Yesterday came and went so fast, I hardly had time to adjust to the knowledge that I had been dreading the day. My first husband, Devin, would have turned 50. So long as Davis has been able to walk and golf, we have played golf in honor of his dad’s birthday, sometimes not so successfully (of course, only speaking for myself).
The day came in spurts of driving, drop offs, and errands. The girls were off on their mission trip and even Davis was not home for long until he reentered the house after a basketball game and said, “Welp, I just need to get changed and we can go!”
I sat in a kitchen chair, dumbfounded, having been living in the world of my fictional character, trying to develop a life for her mother who had gone missing and her father who had stayed. Of course, this was just the opposite of what Davis had experienced ten years ago. A father passing, a mother who stayed.
As I dug my nose out of the History of Cincinnati Opera book, Davis came back downstairs, carrying an envelope full of memories. His grandparents had been cleaning out drawers and passed along a stack of newspaper clippings and pictures from his father’s childhood and young adult years. A few snapshots made me wince, as I recognized a young self with BIG hair seated next to a young man, a smooth tan face, eyes engaged on his subject. Davis was quick to note he might never be as tall as his father, but I was quicker on the draw. “Yes, but you have his smile.”
I’m sure it was difficult for Davis to read what an accomplished golfer his father had been. But Devin grew up on golf courses, had a father who was a golf coach, so he was already ahead of the curve that Davis is driving on now.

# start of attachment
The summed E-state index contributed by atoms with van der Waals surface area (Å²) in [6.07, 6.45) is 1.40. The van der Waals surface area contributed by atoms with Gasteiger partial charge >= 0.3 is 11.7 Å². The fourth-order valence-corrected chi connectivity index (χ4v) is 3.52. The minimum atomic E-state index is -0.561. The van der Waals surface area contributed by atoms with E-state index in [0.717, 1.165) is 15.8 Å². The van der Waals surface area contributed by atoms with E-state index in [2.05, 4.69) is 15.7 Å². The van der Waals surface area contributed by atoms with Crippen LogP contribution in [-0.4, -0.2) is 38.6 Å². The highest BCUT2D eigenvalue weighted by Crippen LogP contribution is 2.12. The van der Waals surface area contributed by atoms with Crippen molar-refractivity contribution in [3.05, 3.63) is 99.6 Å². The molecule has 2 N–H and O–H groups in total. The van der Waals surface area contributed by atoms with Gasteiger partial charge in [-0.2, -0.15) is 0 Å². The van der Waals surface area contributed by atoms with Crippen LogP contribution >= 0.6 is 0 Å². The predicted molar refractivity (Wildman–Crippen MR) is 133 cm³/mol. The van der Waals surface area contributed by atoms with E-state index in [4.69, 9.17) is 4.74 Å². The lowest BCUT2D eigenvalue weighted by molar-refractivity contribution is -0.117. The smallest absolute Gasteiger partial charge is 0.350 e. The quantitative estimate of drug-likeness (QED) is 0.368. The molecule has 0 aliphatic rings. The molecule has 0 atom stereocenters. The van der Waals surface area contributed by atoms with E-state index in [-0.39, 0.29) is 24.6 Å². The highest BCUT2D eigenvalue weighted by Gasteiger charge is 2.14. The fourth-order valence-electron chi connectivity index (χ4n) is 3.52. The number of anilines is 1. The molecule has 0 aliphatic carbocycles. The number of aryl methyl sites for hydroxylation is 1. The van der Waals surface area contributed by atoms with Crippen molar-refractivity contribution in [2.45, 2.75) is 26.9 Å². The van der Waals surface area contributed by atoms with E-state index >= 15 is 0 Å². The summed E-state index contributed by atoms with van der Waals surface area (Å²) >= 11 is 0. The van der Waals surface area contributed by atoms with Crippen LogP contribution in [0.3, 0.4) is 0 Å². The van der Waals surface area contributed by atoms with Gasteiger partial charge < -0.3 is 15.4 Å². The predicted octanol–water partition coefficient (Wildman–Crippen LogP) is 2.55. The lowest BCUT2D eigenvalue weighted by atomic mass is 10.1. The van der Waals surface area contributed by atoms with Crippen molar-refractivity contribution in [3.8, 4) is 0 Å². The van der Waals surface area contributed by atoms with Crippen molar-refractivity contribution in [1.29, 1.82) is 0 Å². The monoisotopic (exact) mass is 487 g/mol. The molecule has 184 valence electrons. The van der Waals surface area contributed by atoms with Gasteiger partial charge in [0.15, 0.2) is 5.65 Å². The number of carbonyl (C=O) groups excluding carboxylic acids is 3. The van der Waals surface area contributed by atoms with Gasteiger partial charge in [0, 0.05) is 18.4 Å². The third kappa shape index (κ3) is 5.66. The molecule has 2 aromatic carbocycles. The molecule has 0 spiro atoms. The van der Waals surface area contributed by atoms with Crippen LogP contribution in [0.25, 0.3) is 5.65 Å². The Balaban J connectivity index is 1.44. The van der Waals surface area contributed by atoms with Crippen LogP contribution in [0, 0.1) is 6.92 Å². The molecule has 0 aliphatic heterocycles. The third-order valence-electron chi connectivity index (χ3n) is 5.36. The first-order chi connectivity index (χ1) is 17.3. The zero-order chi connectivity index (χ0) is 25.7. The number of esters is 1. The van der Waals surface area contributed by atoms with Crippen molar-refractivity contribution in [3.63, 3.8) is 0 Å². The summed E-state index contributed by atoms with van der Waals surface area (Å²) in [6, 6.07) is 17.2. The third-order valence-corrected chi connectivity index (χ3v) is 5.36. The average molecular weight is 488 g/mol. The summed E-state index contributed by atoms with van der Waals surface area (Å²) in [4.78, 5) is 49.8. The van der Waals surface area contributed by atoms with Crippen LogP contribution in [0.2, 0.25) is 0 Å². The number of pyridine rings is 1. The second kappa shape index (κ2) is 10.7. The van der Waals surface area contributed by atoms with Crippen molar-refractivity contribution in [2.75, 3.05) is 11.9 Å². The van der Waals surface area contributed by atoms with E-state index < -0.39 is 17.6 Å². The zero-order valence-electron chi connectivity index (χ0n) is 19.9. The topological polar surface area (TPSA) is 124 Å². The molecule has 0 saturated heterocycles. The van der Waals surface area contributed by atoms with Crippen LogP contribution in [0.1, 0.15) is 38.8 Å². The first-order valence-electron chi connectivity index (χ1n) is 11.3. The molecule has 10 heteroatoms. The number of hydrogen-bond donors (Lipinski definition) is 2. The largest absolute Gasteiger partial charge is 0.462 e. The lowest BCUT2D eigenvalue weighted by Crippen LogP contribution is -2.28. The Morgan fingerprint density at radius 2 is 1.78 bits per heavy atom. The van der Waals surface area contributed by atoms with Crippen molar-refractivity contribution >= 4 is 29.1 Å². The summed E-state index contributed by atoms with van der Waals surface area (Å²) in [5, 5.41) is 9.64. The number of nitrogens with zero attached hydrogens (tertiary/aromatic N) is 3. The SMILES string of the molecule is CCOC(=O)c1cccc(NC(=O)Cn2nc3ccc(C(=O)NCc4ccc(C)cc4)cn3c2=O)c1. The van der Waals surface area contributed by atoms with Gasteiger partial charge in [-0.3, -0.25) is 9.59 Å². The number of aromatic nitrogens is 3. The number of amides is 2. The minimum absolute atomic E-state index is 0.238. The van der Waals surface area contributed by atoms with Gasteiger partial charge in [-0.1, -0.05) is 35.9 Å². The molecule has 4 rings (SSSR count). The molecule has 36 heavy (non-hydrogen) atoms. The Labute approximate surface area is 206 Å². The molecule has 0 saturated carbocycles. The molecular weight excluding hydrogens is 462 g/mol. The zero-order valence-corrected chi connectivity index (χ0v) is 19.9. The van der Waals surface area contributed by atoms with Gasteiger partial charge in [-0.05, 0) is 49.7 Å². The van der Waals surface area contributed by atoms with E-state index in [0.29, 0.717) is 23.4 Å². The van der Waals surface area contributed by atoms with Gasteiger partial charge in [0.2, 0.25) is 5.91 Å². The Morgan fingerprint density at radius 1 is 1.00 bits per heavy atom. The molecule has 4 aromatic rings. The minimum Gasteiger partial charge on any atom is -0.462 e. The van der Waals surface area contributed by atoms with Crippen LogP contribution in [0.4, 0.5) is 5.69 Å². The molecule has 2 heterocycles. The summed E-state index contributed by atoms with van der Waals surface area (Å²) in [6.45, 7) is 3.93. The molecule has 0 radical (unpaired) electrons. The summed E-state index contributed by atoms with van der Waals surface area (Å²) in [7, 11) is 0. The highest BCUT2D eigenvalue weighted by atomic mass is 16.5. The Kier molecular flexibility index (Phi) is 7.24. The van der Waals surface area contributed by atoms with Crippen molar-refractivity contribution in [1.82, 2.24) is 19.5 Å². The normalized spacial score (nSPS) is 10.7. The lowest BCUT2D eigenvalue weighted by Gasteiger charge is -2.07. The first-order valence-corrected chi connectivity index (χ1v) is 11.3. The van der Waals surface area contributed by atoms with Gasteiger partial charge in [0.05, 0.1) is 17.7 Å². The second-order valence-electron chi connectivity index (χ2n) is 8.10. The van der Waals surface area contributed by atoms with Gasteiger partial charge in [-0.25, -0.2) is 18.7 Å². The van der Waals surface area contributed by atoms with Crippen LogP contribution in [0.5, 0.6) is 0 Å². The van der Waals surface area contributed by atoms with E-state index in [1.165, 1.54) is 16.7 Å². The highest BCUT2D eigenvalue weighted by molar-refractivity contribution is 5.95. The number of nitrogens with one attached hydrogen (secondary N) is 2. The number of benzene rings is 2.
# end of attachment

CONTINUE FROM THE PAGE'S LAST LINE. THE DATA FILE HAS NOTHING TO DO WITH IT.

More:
And here I sat with Davis, wondering. Have I made the right decisions for him? How will he serve others? Will he find his passion, or does he already possess it within?
The heat took my breath away and thus I took my time on the golf course, also savoring each minute with Davis. I had to admit, perhaps we were not there to honor his father’s birthday, so much as give me an excuse to be with Davis. He would soon be in high school. Months after Davis was born, a lunar eclipsed occurred. I wrote, “As hands travel around the clock, with you I have traveled the world. I have tasted more than I ever dreamed possible.” Yes, these were the gifts that kept on giving. Time with Davis, time to understand how to let go.
We began arguing about whether or not he was taking his time on his putts, which were a little off that day. He was using his Dad’s putter that had been regripped, “I’m still getting used to the new grip.” My claim was, “You need patience.” But really, no soon to be 14 yr old had ever developed patience without trying their parents. He turned to me jokingly and said with a smile, “Dad wouldn’t want us to be arguing on his birthday.” And I replied with a smirk, “We’re not arguing, your dad would have told you the same thing.”
Later, on the 14th or 15th hole, he made a shot from behind the trees that was quite spectacular. When he came out from the trees to find me, his smile was wider than any I can recall in recent memory. That is what his dad would have wanted on his birthday.